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(Photos: Franklin D. Roosevelt Presidential Library)

The First Family of Radio

When Franklin D. Roosevelt was elected president in 1932, he and first lady Eleanor Roosevelt both used the new medium of radio to reach into American homes like never before. They rallied the nation to combat the Great Depression and fight fascism. The Roosevelts forged an uncommonly personal relationship with the people. This documentary explores how FDR and ER's use of radio revolutionized the way Americans relate to the White House and its occupants.

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American RadioWorks |
(Photos: Franklin D. Roosevelt Presidential Library)

The First Family of Radio

When Franklin D. Roosevelt was elected president in 1932, he and first lady Eleanor Roosevelt both used the new medium of radio to reach into American homes like never before. They rallied the nation to combat the Great Depression and fight fascism. The Roosevelts forged an uncommonly personal relationship with the people. This documentary explores how FDR and ER's use of radio revolutionized the way Americans relate to the White House and its occupants.

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  • 11.10.14

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    President Franklin D. Roosevelt was a radio natural. He spoke in a confident, informal way, using simple words and phrases that were easy to grasp.
  • 11.12.14

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    Eleanor and Franklin Roosevelt were not the first White House couple to act as political partners, but they were the first to do so in such a public fashion.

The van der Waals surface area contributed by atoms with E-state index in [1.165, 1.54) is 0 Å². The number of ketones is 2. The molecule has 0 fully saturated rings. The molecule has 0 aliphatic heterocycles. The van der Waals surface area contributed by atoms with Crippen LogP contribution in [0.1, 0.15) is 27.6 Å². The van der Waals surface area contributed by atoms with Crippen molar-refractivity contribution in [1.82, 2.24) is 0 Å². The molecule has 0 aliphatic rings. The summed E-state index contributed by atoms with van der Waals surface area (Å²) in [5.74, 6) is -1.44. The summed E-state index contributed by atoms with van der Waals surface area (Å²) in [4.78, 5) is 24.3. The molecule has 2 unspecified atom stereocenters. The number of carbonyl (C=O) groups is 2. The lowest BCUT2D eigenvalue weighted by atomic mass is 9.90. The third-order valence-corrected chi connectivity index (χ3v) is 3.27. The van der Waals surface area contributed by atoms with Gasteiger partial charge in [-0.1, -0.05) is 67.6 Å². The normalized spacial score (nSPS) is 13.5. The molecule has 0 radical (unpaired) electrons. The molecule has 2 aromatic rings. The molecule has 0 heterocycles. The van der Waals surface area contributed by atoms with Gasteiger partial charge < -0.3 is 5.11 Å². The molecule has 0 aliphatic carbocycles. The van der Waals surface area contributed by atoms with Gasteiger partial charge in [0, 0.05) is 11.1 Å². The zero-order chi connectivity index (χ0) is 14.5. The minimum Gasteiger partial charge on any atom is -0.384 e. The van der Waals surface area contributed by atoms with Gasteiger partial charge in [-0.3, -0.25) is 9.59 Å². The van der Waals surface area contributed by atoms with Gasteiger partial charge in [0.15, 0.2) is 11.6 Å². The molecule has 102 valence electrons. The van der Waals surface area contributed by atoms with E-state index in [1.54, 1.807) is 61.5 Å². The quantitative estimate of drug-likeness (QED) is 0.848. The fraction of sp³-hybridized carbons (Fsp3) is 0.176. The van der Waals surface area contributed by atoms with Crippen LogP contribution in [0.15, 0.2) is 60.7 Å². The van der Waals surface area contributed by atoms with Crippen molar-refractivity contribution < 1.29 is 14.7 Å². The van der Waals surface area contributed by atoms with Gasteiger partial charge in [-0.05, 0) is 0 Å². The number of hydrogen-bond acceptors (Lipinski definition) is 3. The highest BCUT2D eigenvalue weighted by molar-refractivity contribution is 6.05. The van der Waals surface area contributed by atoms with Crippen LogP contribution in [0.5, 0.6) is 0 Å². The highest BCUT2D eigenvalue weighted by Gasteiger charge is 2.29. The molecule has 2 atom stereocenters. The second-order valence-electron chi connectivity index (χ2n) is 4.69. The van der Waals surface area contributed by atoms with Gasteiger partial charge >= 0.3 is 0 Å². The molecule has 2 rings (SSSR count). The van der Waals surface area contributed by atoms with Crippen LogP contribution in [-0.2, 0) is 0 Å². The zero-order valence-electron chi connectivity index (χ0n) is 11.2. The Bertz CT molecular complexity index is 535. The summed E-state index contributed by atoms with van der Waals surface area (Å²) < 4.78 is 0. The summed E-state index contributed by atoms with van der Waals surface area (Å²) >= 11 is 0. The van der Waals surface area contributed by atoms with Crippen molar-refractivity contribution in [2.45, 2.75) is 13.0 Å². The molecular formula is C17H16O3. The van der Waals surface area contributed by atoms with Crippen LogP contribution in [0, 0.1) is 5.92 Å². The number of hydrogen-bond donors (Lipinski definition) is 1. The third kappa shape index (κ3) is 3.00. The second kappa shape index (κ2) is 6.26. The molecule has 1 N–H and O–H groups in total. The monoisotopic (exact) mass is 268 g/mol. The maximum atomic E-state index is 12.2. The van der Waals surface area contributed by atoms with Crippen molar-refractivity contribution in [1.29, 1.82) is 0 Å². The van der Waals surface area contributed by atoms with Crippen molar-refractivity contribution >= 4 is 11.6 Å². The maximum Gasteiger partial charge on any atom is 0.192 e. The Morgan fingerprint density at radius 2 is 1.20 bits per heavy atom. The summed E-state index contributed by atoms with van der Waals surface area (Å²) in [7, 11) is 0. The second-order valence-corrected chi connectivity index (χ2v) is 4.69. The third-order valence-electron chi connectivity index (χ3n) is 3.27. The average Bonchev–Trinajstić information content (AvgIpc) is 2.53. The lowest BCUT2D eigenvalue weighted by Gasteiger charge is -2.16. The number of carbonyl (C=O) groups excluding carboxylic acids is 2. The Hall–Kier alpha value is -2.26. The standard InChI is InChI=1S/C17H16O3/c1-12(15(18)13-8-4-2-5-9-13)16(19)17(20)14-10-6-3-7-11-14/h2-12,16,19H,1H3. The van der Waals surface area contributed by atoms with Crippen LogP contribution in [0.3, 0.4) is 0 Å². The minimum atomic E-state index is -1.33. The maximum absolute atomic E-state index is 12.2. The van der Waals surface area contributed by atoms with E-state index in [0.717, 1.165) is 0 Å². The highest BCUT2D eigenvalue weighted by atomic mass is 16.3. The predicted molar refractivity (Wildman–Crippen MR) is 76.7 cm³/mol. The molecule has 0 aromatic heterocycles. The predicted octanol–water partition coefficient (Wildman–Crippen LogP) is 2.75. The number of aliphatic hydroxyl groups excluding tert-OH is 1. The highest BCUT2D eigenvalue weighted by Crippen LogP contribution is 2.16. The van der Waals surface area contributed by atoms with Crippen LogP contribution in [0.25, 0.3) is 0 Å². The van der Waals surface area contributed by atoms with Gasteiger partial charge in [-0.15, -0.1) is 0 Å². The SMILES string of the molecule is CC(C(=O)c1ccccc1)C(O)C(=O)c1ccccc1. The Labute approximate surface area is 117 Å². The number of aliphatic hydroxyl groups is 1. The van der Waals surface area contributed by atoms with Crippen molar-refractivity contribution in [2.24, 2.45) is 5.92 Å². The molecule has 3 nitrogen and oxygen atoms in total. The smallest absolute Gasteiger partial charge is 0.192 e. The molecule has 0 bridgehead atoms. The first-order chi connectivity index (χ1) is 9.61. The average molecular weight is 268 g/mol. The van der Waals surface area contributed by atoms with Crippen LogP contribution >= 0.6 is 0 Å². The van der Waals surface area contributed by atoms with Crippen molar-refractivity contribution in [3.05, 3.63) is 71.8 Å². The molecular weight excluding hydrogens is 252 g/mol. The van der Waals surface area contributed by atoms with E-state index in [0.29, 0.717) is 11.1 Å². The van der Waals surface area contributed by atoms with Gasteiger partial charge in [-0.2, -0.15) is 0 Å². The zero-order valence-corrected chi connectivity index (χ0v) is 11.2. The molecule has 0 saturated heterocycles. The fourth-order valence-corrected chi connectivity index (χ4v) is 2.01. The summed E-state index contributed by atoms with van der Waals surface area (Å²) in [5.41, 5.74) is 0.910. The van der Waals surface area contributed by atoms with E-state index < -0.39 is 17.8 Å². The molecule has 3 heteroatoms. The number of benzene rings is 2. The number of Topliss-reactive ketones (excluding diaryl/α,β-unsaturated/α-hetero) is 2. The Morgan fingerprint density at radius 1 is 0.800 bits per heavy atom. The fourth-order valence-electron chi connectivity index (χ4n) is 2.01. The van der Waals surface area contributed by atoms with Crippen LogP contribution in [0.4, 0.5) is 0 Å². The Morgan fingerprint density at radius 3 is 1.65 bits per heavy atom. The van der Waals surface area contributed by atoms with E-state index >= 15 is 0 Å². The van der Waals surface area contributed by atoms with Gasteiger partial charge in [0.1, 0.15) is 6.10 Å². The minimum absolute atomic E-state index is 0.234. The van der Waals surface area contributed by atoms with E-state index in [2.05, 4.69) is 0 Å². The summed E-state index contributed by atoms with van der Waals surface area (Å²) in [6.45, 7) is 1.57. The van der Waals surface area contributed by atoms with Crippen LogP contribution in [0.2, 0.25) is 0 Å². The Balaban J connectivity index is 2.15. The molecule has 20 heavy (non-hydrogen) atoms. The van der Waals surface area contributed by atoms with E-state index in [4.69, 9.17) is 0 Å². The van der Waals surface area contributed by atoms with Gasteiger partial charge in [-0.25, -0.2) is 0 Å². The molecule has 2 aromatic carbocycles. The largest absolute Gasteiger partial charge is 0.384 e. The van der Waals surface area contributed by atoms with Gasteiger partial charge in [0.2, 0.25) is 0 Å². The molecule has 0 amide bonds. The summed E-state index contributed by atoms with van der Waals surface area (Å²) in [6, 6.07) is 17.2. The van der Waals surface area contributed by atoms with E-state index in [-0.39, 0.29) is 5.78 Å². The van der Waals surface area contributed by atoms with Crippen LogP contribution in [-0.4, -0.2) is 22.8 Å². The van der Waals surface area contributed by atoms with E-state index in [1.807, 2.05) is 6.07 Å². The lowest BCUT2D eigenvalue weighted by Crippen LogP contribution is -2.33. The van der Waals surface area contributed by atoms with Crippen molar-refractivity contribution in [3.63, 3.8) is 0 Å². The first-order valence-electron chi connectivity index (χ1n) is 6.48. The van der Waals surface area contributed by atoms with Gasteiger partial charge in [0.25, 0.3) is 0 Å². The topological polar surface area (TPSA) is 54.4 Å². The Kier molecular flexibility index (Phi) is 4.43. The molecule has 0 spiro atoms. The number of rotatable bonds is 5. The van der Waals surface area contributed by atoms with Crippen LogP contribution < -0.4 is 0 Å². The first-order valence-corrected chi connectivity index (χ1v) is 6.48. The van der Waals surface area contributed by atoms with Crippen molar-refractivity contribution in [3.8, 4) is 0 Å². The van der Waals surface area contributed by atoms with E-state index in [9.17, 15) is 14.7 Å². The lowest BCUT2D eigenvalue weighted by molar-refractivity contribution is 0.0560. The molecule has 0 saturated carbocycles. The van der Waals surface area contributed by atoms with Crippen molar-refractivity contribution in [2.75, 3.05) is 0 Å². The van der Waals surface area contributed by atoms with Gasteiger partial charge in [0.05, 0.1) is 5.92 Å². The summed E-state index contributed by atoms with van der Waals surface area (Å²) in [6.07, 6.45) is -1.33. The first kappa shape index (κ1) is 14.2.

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Back to The Data

Office of

Raul Grijalva


Total cost of 15 office trips: $16,712.37


Trips by Raul Grijalva
Total cost of congressperson's 4 trips: $4,632.19

Destination: LOUISVILLE, KY
Sponsor: NATIONAL FEDERATION OF THE BLIND
Purpose: KEYNOTE SPEAKER TO NATIONAL CONVENTION
Date: Jun 30, 2003 (1 day)
Expense: $416.95
source

Destination: CIUDAD JUAREZ, MEX
Sponsor: Teamsters Union
Purpose: STUDY THE EFFECT OF NAFTA AND OTHER INTERNATIONAL TRADE AGREEMENTS ON THE US-MEXICO BORDER
Date: Nov 13, 2003 (2 days)
Expense: $1,523.16
source

Destination: TUCSON, AZ-ALBUQUERQUE, NM-WASHINGTON, DC
Sponsor: Forest Guardians
Purpose: TO KEYNOTE THE RANGENET 2004 ANNUAL CONFERENCE IN ALBUQUERQUE, NM
Date: Nov 11, 2004 (1 day)
Expense: $141.72
source

Destination: CHICAGO
Sponsor: AMERICAN LEGACY FOUNDATION, COALITITION TO PROMOTE MINORITY HEALTH, SEIU, AETNA, BCBS
Purpose: TRI-CONGRESSIONAL CAUCUS MINORITY HEALTH SUMMIT
Date: Jul 22, 2005 (2 days)
Expense: $2,550.36
source


Congressional staff traveling under the office of Raul Grijalva

Daniel Brito
Amy Emerick
Lauren Gibbs
Sami Hamed
Rachel Kondor
Gloria Montano



American RadioWorks |
(Photos: Franklin D. Roosevelt Presidential Library)

The First Family of Radio

When Franklin D. Roosevelt was elected president in 1932, he and first lady Eleanor Roosevelt both used the new medium of radio to reach into American homes like never before. They rallied the nation to combat the Great Depression and fight fascism. The Roosevelts forged an uncommonly personal relationship with the people. This documentary explores how FDR and ER's use of radio revolutionized the way Americans relate to the White House and its occupants.

Recent Posts

  • 11.17.14

    The Utility of a PhD

    Humanities professors at colleges and universities are re-thinking what it means to offer a PhD. The old model is proving unsustainable. It takes an average nine years to get a doctorate, but less than 60 percent of PhDs are finding tenure-track teaching jobs. This week, we look at a new report recommending academics view doctoral programs in a new light.
  • 11.10.14

    Radio: FDR’s ‘Natural Gift’

    President Franklin D. Roosevelt was a radio natural. He spoke in a confident, informal way, using simple words and phrases that were easy to grasp.
  • 11.12.14

    The Roosevelts as a political team

    Eleanor and Franklin Roosevelt were not the first White House couple to act as political partners, but they were the first to do so in such a public fashion.
  • 11.10.14

    Radio: The Internet of the 1930s

    Some predicted radio would be a powerful force for democratizing information and spreading knowledge to a vast population previously separated by geography or income. But the new technology also raised anxieties.